Sorry for missing last week….it was sort of a last minute decision for myself and our little one to go with Dave to Ohio so I ended up not having time to post. Anyway, you are pretty much on your way to saving lots of money! You’ve found out where to get your coupons, how to organize them, how Drugstores work, and how grocery stores work. Just a little bit more information for you and you’ll be a pro! (If you aren’t already!)
I just wanted to take some time today to explain all of our abbreviations because it can be quite confusing. We also have these on the sidebar of our main page so you can easily reference them while looking at our posts. Now that you have your coupons and know how the stores work, all you need to do is follow our blog and go to work!
When there is a coupon that we match with a store sale and the coupon is not a printable coupon, you will need to know this shorthand.
Coupon Inserts Found in Sunday Newspapers:
RP = Red Plum
SS = Smart Source
PG = Procter and Gamble
GM = General Mills
The date following these abbreviations is the date of the newspaper where the coupon could be found. For example, a coupon in the SS 2/13 is found in the Smart Source insert from the February 13th newspaper.
*Note: Coupons and their values vary by paper. This is why we have a preference of which newspaper we buy. As I mentioned in the first post in this series, we prefer the Baltimore Sun, but since their price increase, we have been buying the Washington Post. We find that the bigger city papers have more coupons than the News Journal. The Philadelphia Inquirer has some of the best coupon values, but it rarely has all of the inserts. Also, keep in mind the kind of coupons to look for. During a normal week, you usually want coupons that are mostly less than a dollar because that is what will get doubled at the stores we shop at. However, this last week during Super Doubles at Harris Teeter, we wanted coupons over a dollar. Just keep this in mind if you have a different paper than we got, the value on your coupon may not be the same as what we have on our list. Also, note that a dollar amount followed by a slash and a number is the coupon value. For example, $1/1 is a coupon for one dollar of one item.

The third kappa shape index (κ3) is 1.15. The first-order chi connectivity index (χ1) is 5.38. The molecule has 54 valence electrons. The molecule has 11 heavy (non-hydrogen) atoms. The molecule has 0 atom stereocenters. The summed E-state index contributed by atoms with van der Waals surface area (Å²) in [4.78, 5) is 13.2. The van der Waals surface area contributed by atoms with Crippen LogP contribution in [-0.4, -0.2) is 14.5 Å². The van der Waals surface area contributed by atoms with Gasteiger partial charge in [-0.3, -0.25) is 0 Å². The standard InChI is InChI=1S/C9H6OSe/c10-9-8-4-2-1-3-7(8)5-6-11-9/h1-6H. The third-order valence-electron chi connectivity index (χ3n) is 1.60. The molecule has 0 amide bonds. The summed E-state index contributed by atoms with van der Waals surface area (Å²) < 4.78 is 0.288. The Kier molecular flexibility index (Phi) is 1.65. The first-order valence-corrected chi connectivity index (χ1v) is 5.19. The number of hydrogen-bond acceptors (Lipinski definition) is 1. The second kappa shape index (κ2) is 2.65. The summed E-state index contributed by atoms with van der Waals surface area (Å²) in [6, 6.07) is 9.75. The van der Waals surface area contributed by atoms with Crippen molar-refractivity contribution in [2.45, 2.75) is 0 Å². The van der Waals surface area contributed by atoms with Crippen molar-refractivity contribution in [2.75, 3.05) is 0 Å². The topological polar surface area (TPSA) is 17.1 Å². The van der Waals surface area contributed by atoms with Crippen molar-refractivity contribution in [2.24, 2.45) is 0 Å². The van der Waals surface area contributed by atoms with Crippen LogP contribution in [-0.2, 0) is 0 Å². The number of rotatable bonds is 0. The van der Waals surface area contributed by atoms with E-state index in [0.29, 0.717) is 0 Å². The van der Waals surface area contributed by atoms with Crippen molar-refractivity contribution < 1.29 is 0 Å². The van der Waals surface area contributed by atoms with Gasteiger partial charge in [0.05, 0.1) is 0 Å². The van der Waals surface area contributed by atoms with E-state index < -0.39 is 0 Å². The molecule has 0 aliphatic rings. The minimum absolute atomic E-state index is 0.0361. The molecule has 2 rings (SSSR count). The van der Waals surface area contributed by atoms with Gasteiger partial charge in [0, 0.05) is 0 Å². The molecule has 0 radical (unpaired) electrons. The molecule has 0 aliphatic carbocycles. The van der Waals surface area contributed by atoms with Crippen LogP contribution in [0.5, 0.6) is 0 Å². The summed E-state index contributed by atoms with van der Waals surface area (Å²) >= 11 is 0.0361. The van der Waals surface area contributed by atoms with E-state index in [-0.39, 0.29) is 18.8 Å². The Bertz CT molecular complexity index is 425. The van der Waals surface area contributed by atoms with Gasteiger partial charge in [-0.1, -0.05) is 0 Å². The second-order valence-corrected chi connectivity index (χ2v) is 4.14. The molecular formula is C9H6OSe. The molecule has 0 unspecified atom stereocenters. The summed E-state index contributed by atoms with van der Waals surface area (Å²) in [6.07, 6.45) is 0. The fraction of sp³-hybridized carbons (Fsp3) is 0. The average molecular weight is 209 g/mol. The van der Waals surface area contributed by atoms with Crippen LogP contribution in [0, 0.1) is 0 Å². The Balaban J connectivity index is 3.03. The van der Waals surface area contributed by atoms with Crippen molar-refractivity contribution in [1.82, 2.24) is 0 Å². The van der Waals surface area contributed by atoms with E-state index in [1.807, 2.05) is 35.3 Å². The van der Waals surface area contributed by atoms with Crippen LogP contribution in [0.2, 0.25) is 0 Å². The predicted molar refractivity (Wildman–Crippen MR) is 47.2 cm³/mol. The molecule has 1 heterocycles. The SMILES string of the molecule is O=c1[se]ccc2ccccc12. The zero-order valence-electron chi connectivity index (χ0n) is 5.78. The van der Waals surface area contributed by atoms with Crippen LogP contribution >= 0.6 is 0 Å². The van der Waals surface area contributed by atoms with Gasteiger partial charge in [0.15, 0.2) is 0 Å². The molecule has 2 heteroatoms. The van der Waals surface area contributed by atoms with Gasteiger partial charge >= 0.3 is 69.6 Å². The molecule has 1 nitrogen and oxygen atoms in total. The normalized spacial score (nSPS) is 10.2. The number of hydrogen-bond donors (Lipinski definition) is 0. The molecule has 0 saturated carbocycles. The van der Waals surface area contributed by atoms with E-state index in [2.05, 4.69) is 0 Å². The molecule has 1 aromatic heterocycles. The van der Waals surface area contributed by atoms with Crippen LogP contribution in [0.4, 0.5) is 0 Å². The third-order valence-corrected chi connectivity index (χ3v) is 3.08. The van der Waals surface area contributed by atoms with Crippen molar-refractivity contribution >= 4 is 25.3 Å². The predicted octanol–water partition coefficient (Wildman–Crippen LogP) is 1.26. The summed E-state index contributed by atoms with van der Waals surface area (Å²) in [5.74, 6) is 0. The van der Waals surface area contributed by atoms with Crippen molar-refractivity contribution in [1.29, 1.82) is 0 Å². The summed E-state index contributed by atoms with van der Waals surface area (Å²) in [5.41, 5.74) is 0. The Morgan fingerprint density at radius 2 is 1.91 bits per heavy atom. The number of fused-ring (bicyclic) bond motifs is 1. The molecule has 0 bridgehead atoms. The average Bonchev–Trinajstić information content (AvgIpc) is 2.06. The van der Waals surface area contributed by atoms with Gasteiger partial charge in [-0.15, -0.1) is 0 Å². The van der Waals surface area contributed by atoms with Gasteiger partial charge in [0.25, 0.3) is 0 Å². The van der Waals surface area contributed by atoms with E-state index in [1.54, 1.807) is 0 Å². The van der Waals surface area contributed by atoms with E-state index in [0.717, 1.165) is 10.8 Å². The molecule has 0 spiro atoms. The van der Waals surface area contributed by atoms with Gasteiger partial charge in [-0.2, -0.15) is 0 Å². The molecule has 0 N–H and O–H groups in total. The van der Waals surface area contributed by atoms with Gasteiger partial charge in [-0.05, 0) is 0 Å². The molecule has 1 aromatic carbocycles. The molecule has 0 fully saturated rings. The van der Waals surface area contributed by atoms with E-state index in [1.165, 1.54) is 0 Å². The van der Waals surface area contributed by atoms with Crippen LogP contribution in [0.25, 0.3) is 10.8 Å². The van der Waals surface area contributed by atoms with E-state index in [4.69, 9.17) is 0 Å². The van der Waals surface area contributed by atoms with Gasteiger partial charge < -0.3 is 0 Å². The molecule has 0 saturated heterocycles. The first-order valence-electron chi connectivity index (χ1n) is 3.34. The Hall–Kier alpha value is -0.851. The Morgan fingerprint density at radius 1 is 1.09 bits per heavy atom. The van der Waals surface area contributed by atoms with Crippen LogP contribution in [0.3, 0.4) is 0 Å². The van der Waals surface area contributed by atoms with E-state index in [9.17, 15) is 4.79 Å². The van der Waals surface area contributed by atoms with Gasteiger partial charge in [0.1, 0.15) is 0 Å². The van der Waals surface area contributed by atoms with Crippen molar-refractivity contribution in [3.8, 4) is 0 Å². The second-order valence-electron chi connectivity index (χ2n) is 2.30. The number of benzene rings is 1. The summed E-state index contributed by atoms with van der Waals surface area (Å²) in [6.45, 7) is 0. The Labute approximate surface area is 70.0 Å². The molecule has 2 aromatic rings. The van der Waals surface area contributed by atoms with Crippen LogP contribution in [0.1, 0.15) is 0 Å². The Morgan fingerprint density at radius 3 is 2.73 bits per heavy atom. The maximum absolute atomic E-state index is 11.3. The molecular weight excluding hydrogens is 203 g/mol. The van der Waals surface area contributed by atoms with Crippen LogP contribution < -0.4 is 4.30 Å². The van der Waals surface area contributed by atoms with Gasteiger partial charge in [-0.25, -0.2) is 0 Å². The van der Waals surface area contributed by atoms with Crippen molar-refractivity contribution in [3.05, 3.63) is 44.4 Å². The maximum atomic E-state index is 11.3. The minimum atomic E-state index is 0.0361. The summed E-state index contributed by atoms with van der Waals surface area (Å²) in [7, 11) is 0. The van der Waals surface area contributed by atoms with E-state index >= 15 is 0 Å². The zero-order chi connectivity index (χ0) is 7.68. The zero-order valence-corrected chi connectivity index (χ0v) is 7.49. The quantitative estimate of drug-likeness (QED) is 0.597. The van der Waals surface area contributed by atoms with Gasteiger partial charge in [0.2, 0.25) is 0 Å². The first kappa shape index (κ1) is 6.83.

We’ve covered the drugstore information already, but here is just a reminder of the abbreviations you will see related to them:
RR = Register Rewards (Walgreens)
ECB = Extra Care Bucks (CVS)
+UP = like RR’s or ECB’s (Rite Aid)
These 3 types of rewards are given for buying certain items. You use them like cash toward your total cost on your next purchase. ECB’s and +UPs are printed at the bottom of your receipt. RR’s are printed separately after your receipt.
Other general terms/abbreviations:
Catalina = A reward that stores give for buying a certain amount of products. For example, an ad might say, “Spend $20 on the items shown, get $4 off your next purchase.” The catalina will then print separately after you check out.
PSA = Prices Start At (You will see this on posts for make up deals at drugstores and things where the items are all different prices that you may want to buy. You may want to buy the product that is the cheapest, but if you already have a ton of eyeshadow and that’s where prices start, you may want to pay a little more and get something you do need. There are other times you will see PSA, but this is just the most common.)
WYB = When You Buy (This is usually referring to getting a reward when you buy a certain number of items. For example, a $3 RR wyb 2 _____.)
OYNO = On Your Next Order (This usually is found with catalina’s…get a catalina for $5 OYNO would mean you get a $5 catalina that you can use the next time you shop.)
So, hopefully this makes sense and I didn’t confuse you more. 🙂 Next week I am planning on showing you our shopping list for that week so you can see exactly how we do it. We are coming to an end of these sessions. I am thinking about making the final session a Q&A type post where I would answer any questions you have. If you have any questions, please comment below or contact us.